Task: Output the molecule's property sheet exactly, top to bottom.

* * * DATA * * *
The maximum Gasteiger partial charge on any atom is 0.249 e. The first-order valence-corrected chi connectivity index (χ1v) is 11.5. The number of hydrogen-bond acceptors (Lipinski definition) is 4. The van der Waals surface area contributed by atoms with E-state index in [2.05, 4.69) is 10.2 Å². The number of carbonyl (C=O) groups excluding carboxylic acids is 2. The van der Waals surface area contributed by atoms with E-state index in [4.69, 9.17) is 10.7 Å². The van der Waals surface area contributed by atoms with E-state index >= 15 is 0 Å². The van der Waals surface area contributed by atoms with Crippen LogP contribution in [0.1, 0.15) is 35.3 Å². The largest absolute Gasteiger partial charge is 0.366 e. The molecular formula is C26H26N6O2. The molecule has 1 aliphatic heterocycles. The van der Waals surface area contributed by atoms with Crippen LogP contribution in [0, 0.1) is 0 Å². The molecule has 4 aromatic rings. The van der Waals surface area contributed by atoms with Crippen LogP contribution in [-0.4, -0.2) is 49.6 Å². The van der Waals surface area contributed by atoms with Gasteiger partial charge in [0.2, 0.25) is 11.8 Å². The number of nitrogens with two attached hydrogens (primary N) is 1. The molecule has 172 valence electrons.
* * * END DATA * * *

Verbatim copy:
The maximum Gasteiger partial charge on any atom is 0.249 e. The first-order valence-corrected chi connectivity index (χ1v) is 11.5. The number of hydrogen-bond acceptors (Lipinski definition) is 4. The van der Waals surface area contributed by atoms with E-state index in [2.05, 4.69) is 10.2 Å². The number of carbonyl (C=O) groups excluding carboxylic acids is 2. The van der Waals surface area contributed by atoms with E-state index in [4.69, 9.17) is 10.7 Å². The van der Waals surface area contributed by atoms with E-state index >= 15 is 0 Å². The van der Waals surface area contributed by atoms with Crippen LogP contribution in [0.1, 0.15) is 35.3 Å². The largest absolute Gasteiger partial charge is 0.366 e. The molecular formula is C26H26N6O2. The molecule has 1 aliphatic heterocycles. The van der Waals surface area contributed by atoms with Crippen LogP contribution in [0, 0.1) is 0 Å². The molecule has 4 aromatic rings. The van der Waals surface area contributed by atoms with Crippen LogP contribution in [-0.4, -0.2) is 49.6 Å². The van der Waals surface area contributed by atoms with Gasteiger partial charge in [0.2, 0.25) is 11.8 Å². The number of nitrogens with two attached hydrogens (primary N) is 1. The molecule has 172 valence electrons.